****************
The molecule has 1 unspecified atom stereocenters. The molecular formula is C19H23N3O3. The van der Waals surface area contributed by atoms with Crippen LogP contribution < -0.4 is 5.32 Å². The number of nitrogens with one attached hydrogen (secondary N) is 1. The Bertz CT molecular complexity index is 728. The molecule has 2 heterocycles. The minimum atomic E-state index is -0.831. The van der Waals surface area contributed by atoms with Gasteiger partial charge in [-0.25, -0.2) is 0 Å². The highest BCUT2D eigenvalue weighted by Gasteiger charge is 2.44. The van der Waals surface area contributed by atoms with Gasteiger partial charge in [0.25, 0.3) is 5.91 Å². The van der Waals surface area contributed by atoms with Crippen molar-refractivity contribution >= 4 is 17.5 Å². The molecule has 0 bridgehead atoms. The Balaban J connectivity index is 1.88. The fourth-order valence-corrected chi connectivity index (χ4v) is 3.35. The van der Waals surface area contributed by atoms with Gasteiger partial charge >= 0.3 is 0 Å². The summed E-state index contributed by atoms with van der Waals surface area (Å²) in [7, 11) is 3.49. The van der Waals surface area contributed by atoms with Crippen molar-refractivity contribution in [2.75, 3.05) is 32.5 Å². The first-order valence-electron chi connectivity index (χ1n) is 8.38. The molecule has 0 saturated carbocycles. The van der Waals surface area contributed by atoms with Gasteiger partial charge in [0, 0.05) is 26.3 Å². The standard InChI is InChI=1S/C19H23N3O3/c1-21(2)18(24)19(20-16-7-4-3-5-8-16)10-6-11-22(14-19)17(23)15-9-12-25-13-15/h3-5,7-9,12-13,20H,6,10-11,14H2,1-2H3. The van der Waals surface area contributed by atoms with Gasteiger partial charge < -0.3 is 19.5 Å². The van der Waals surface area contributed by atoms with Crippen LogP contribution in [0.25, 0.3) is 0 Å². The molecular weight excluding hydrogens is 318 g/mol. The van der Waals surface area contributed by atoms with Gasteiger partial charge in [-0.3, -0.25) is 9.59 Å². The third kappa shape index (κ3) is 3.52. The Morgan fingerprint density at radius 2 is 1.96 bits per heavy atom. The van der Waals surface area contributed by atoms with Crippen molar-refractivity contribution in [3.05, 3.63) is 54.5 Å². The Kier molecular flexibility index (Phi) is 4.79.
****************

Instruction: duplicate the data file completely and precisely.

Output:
The molecule has 1 unspecified atom stereocenters. The molecular formula is C19H23N3O3. The van der Waals surface area contributed by atoms with Crippen LogP contribution < -0.4 is 5.32 Å². The number of nitrogens with one attached hydrogen (secondary N) is 1. The Bertz CT molecular complexity index is 728. The molecule has 2 heterocycles. The minimum atomic E-state index is -0.831. The van der Waals surface area contributed by atoms with Gasteiger partial charge in [-0.25, -0.2) is 0 Å². The highest BCUT2D eigenvalue weighted by Gasteiger charge is 2.44. The van der Waals surface area contributed by atoms with Gasteiger partial charge in [0.25, 0.3) is 5.91 Å². The van der Waals surface area contributed by atoms with Crippen molar-refractivity contribution >= 4 is 17.5 Å². The molecule has 0 bridgehead atoms. The Balaban J connectivity index is 1.88. The fourth-order valence-corrected chi connectivity index (χ4v) is 3.35. The van der Waals surface area contributed by atoms with Gasteiger partial charge >= 0.3 is 0 Å². The summed E-state index contributed by atoms with van der Waals surface area (Å²) in [7, 11) is 3.49. The van der Waals surface area contributed by atoms with Crippen molar-refractivity contribution in [2.75, 3.05) is 32.5 Å². The first-order valence-electron chi connectivity index (χ1n) is 8.38. The molecule has 0 saturated carbocycles. The van der Waals surface area contributed by atoms with Gasteiger partial charge in [0, 0.05) is 26.3 Å². The standard InChI is InChI=1S/C19H23N3O3/c1-21(2)18(24)19(20-16-7-4-3-5-8-16)10-6-11-22(14-19)17(23)15-9-12-25-13-15/h3-5,7-9,12-13,20H,6,10-11,14H2,1-2H3. The van der Waals surface area contributed by atoms with Gasteiger partial charge < -0.3 is 19.5 Å². The van der Waals surface area contributed by atoms with Crippen LogP contribution in [0.25, 0.3) is 0 Å². The molecular weight excluding hydrogens is 318 g/mol. The van der Waals surface area contributed by atoms with Gasteiger partial charge in [-0.3, -0.25) is 9.59 Å². The third kappa shape index (κ3) is 3.52. The Morgan fingerprint density at radius 2 is 1.96 bits per heavy atom. The van der Waals surface area contributed by atoms with Crippen molar-refractivity contribution in [3.05, 3.63) is 54.5 Å². The Kier molecular flexibility index (Phi) is 4.79.